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Michael Dym, V.M.D.
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Category

What Causes Anemia In Horses?

Your horse’s red blood cells are formed in the blood marrow. Their job is to carry oxygen to cells throughout the body. When your horse is low on red blood cells, either because their body is not making enough of them or the red blood cells have been lost or destroyed due to injury or illness, the horse becomes anemic. Anemia can have a serious impact on your horse’s health and well-being.

Symptoms of Anemia In Horses
A horse experiencing sudden, acute anemia, such as from excessive blood loss, they may go into shock, meaning their blood pressure will have dipped. They may have an increased heart rate, their gums may be pale, and they may also be jaundiced.
Horses with chronic anemia will have developed the condition over time, so their body will have had time to adjust. As it worsens, you may notice decreased energy and performance. They may also have pale gums. Over time, you might notice poor coat quality and unexpected weight loss.
All of these symptoms can point to anemia or another serious condition, so it’s important that you work your veterinarian to find out the underlying cause.

Why Do Horses Become Anemic?
Humans prone to anemia are often advised to take an iron supplement, but the this is not the best advice for an anemic horse. Iron deficiency is not common in horses, though other dietary deficiencies can be a contributing factor.
There are two main types of anemia in horses: regenerative and non-regenerative. Regenerative anemia occurs with excessive blood loss from an injury or a gastric ulcer, or when red blood cells are damaged by parasites, an infection, or an immune system disorder.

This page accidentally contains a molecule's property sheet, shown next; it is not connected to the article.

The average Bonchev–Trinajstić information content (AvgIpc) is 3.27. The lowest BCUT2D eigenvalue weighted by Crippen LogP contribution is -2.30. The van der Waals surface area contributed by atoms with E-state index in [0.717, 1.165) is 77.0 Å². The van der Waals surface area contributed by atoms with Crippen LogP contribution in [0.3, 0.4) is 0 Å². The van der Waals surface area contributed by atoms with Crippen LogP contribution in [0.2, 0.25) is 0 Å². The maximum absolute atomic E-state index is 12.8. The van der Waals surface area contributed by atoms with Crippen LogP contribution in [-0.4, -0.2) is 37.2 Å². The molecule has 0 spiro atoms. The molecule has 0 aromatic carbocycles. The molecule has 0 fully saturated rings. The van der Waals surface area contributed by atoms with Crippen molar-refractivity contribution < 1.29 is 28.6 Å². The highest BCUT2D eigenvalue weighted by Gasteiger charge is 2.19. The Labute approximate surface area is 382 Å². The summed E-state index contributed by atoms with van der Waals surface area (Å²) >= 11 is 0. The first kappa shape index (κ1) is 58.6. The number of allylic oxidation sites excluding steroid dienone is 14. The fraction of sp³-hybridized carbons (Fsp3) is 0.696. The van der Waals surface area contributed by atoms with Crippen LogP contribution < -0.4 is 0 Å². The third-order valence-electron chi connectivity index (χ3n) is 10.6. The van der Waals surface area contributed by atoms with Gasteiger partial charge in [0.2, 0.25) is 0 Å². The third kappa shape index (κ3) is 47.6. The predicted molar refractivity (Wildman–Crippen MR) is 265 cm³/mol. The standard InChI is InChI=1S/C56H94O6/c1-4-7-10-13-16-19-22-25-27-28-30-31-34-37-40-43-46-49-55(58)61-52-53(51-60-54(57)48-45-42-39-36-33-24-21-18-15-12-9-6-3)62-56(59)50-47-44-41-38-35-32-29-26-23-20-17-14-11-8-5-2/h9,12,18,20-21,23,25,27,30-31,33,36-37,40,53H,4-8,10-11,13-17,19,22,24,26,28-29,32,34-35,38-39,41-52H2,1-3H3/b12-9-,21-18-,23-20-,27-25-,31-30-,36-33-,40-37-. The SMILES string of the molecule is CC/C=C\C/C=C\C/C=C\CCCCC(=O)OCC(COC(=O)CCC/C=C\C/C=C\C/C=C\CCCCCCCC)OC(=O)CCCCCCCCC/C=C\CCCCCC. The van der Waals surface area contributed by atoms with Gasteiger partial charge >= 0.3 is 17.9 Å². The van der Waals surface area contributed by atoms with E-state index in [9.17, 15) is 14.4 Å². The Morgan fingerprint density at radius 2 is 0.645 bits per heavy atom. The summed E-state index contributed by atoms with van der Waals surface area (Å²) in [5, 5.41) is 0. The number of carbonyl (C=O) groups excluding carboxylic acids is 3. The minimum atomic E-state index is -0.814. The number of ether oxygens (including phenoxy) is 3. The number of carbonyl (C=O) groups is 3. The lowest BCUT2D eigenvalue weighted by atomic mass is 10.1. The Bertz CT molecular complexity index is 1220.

Equine infectious anemia (EIA) is related to the virus that causes HIV in humans. It causes the immune system to attack red blood cells. It’s transmitted from horse to horse through biting flies or with contaminated medical equipment. Some horses are lifelong asymptomatic carriers, others die from acute symptoms, while others survive symptoms that typically subside in about 12 months, after which they remain lifelong carriers of the virus. There is no vaccine or cure, though it can be prevented with routine Coggins testing and by limiting your horse’s exposure to biting flies.
Blood parasites, such as babesiosis, can also cause anemia. Babesiosis is transmitted between horses through ticks. The parasitic infection can be prevented by limiting your horse’s exposure to ticks. Symptoms generally last about eight days. If the horse survives, they may make a full recovery, or they may suffer from chronic infection and may be a carrier for years.
Ingestion of poisonous plants or other toxic substances can cause long-term anemia that may develop slowly with repeated exposure.
With non-regenerative anemia, your horse’s bone marrow is not making enough red blood cells.
Though not common in horses, a deficiency in copper, iron, B-vitamins, or protein can make it harder for the body to make blood cells. A blood count from your vet can determine if your horse has a dietary deficiency.
Bone marrow disorders, leukemia, liver disease, and Cushing’s disease can all cause non-regenerative anemia. Kidney failure due to use of illegal performance drugs in racehorses can also put horses at risk.
If your horse has symptoms of anemia or otherwise seems unwell, contact your veterinarian right away.